• Finishing steam re-heater  – making unions, and lagging in “broken bone” plaster bandage.
  • Plumbing in the condenser steam and cooling water circuits – lots of cursing, custom unions and silver soldering.
  • Fixing the pump/alternator assembly to sump – decided the floating design was no good.
  • Craning the engine and boiler around ready for testing.
  • Spent a fine day on Grayling on Windermere – we all need a break sometimes!

Next Steps

  • I think the engine is now effectively ready to install into the boat, but we are going to bench test the whole shbang before we do this.
  • Strip the boiler casing and fit the insulation.
  • Mount inner and outer funnel onto boiler.
  • Screw cut the M20 and M16 stays for the boiler (thanks John for loan of larger lathe).
  • Make water gauge – modified castings arrived (thanks to Ian Cross for the pattern making).
  • Assemble and pressure test the boiler!!!!!!

I have assembled a slideshow of photos to record some of the above items, rather than post them all individually – enjoy!

 

Shiny Things

While we await the 600+ cut and bent boiler tubes from the other members of the “Boiler Collective” beavering away in Sussex, we went back to the engine to try and close off the final list of “to do” jobs….

Cleading/Lagging/Cladding

I think Cleading is the official word for this, even though WordPress objects!

This is installed around the cylinder block to try to keep the heat in, raise the temperature of the block and reduce power-sapping condensation in the cylinders. (A thin film of condensate on the cylinder walls can apparently eat up to about 50% of the input steam in small (2″) cylinders according to this paper).

While on the face of it the Leak’s cleading can be quite simple, it still took two days of paper templates and careful nibbling of the 40thou stainless sheet I chose to use. This is thicker than often used, but I had discovered in using the same material on the 5″ Nigel Gresley I built, that is produces a far more robust job, and is much less prone to kinks and dents.

This was layed over a sheet of Kaowool blanket (with extra layers stuffed into the spaces) and secured with 2BA screws (temp ones shown in pictures) and I was quite pleased with the overall job.

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Condenser Mounting

The mounting of the ancillaries onto the engine always seems to entail many hours of contemplation and procrastination (see next bit). On the Leak the condenser was not discussed in the original Model Engineer articles, and while the drawings are available the mounting is left to the builder’s discretion.

I opted not to undertake the building of the condenser. and instead managed to purchase a second-hand item (probably for a Stuart Turner 6A) from Simpson’s in Coniston at a very fair price. I eventually decided to build some large “shelf brackets” from some 3mm brass plate in the “stores”, and attached these to the flat faces on the rear of the bed and columns that were originally meant to hold the air/feed pump assemblies and cross-head guide. Having polished them with those fantastic York abrasive rubber blocks that Cromwell stock they looked quite posh!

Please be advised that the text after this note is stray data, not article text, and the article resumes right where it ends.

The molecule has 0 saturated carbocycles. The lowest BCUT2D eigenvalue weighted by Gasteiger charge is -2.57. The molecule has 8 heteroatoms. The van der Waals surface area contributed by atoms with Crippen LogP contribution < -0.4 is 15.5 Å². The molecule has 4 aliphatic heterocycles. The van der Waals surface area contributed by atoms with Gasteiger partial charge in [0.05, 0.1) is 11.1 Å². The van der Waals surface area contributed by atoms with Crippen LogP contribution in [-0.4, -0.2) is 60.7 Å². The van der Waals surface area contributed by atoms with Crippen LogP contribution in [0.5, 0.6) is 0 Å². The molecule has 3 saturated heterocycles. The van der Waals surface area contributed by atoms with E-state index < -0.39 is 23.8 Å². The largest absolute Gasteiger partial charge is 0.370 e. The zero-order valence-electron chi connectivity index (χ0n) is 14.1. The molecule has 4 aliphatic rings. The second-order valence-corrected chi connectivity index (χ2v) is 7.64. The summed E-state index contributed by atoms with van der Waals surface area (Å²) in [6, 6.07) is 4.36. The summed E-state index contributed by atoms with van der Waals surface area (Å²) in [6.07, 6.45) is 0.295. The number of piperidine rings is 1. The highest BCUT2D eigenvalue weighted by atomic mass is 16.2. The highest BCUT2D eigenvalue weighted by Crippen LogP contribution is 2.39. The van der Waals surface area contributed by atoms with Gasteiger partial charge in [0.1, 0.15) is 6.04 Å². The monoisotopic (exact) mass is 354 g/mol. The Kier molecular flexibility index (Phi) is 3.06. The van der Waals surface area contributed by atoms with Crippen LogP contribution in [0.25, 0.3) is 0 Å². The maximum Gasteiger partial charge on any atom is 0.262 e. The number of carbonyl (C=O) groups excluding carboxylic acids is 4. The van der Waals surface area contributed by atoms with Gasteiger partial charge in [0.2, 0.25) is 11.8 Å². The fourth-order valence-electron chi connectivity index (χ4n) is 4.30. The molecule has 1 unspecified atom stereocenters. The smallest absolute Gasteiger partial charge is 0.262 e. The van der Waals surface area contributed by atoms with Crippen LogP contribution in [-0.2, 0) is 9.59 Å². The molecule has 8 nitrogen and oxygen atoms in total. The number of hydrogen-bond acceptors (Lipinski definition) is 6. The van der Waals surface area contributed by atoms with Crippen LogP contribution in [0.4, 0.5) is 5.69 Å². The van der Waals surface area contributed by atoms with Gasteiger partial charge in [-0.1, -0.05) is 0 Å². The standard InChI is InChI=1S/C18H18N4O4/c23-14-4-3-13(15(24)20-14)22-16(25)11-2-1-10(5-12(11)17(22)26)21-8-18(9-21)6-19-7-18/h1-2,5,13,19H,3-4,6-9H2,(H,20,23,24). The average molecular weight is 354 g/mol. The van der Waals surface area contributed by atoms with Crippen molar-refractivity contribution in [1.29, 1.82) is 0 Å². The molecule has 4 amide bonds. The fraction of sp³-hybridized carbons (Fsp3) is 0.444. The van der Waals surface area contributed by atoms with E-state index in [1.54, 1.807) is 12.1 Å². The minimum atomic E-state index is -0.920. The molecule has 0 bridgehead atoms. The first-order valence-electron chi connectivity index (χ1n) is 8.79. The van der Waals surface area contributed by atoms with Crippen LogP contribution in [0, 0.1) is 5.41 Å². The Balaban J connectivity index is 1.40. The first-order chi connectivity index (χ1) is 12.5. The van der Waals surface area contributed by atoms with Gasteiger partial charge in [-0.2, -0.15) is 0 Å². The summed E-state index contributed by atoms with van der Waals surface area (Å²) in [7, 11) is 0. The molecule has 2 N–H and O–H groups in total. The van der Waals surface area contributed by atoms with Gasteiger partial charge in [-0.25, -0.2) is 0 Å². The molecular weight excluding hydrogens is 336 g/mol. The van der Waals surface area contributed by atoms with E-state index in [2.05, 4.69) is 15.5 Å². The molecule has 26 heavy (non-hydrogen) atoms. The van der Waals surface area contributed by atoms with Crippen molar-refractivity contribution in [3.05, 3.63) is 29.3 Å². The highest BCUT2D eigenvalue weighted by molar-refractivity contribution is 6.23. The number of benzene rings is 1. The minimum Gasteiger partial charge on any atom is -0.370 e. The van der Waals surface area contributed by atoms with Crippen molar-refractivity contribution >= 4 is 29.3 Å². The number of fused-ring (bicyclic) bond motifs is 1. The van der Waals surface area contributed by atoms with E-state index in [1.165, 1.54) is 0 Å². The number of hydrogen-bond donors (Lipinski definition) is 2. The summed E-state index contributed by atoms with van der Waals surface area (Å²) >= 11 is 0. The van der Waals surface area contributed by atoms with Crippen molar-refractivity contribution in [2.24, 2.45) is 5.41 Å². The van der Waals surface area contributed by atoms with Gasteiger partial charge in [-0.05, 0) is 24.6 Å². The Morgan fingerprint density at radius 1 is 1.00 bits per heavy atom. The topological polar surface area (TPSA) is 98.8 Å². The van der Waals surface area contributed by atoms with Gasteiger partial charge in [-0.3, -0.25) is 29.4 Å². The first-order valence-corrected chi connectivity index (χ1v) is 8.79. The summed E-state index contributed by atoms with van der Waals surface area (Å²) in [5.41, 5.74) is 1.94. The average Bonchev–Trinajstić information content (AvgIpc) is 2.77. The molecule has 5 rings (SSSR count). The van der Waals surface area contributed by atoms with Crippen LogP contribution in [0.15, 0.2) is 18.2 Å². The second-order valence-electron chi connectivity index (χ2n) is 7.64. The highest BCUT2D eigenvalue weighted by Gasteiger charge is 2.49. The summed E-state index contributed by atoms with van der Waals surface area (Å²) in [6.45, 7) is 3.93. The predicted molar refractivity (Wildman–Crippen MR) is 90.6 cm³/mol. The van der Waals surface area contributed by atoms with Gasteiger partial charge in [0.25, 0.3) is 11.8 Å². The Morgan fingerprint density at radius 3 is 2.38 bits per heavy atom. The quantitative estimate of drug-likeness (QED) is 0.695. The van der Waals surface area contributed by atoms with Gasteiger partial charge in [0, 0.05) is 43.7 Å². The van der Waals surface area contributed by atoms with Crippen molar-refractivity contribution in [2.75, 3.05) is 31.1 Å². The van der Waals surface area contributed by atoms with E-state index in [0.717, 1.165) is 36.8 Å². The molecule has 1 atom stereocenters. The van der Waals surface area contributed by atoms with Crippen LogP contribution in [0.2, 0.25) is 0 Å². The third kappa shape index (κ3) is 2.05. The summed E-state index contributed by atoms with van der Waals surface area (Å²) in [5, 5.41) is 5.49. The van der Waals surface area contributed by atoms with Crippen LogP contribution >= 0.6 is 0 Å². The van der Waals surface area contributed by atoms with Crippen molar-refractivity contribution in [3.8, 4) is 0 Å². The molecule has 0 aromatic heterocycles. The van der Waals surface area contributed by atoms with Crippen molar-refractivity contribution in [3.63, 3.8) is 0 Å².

The Condenser Shelf Brackets

The Condenser Shelf Brackets

Clearly the condenser itself still needs a coat of nice paint!

Displacement Activity

The next task is to find a place to mount the lubricator pump, and this engendered a lot of head scratching and eventually got diverted into some classic “displacement activity” (things you do to avoid doing the thing you need to do!).

So I polished the gauges I plan to use… more abrasive-block work and a nice result…

Shiny Gauge Set

Shiny Gauge Set

Onwards…..

Relief Vales and Drain Cocks

An experiment – Steam Operated Combined Drains & Relief

Much earlier in the process I baulked at drilling the cylinder castings for the cylinder drain cocks because they looked hard to drill with out risking damage to some rather expensive castings. Moreover, previous experience with manual cylinder drain cocks on the loco had been poor (leaky, difficult linkages etc.) and on the steam launch most people seem to opt for 4 manually operated cocks which involves a deal of “faffing” in use. Continue reading

Drivetrain and Spline cutting

We have turned one eye to the business of the drive train and prop-shaft for Befur.

I have concluded that I am putting a CV joint in the drive train, to allow the engine to be mounted horizontally, and also going to use a toothed belt drive from the engine to the prop-shaft, so allow me to install the engine off-centre, and improve internal layout.

The “Drivetrain”

Continue reading

Retirement Beckons!

A change of pace and circumstance

Well it seems I have not posted since November and the arrival of Befur’s trailer. Since then a lot has happened (so Happy Xmas, and Happy New Year)… I have had the fortune to be made redundant, and have (with Louise’s kind support) agreed to turn that into retirement – so from the end of February there will be no more working interruptions, and as I am only “on call” now, progress should be faster. So with the shingles finally subsiding, and hopefully the last of the winter colds and the left shoulder starting to free up,  there can be no more excuses – so 2015 looks bright indeed 🙂 Continue reading